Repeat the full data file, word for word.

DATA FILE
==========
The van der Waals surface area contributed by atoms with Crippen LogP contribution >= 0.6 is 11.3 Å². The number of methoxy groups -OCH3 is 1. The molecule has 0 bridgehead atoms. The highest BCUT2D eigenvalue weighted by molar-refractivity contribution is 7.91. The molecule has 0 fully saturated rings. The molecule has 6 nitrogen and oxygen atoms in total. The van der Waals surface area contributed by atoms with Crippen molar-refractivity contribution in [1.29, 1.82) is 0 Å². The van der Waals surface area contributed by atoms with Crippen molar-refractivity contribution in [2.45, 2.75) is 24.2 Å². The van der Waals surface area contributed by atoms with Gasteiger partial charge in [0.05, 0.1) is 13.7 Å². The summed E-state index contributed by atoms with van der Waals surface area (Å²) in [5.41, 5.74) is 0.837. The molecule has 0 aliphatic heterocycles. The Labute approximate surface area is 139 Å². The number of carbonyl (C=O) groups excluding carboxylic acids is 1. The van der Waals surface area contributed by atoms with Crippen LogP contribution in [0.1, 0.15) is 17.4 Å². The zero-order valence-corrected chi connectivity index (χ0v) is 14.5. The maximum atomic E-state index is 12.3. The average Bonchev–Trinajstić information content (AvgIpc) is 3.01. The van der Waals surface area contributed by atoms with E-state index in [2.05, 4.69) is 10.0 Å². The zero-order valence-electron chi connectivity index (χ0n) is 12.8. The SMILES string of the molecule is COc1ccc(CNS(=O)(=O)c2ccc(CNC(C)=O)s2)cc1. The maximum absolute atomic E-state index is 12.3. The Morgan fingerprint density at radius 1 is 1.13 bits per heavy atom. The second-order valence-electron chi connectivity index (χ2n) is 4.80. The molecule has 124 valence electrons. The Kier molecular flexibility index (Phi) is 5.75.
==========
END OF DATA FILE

The van der Waals surface area contributed by atoms with Crippen LogP contribution >= 0.6 is 11.3 Å². The number of methoxy groups -OCH3 is 1. The molecule has 0 bridgehead atoms. The highest BCUT2D eigenvalue weighted by molar-refractivity contribution is 7.91. The molecule has 0 fully saturated rings. The molecule has 6 nitrogen and oxygen atoms in total. The van der Waals surface area contributed by atoms with Crippen molar-refractivity contribution in [1.29, 1.82) is 0 Å². The van der Waals surface area contributed by atoms with Crippen molar-refractivity contribution in [2.45, 2.75) is 24.2 Å². The van der Waals surface area contributed by atoms with Gasteiger partial charge in [0.05, 0.1) is 13.7 Å². The summed E-state index contributed by atoms with van der Waals surface area (Å²) in [5.41, 5.74) is 0.837. The molecule has 0 aliphatic heterocycles. The Labute approximate surface area is 139 Å². The number of carbonyl (C=O) groups excluding carboxylic acids is 1. The van der Waals surface area contributed by atoms with Crippen LogP contribution in [0.1, 0.15) is 17.4 Å². The zero-order valence-corrected chi connectivity index (χ0v) is 14.5. The maximum atomic E-state index is 12.3. The average Bonchev–Trinajstić information content (AvgIpc) is 3.01. The van der Waals surface area contributed by atoms with E-state index in [2.05, 4.69) is 10.0 Å². The zero-order valence-electron chi connectivity index (χ0n) is 12.8. The SMILES string of the molecule is COc1ccc(CNS(=O)(=O)c2ccc(CNC(C)=O)s2)cc1. The maximum absolute atomic E-state index is 12.3. The Morgan fingerprint density at radius 1 is 1.13 bits per heavy atom. The second-order valence-electron chi connectivity index (χ2n) is 4.80. The molecule has 124 valence electrons. The Kier molecular flexibility index (Phi) is 5.75.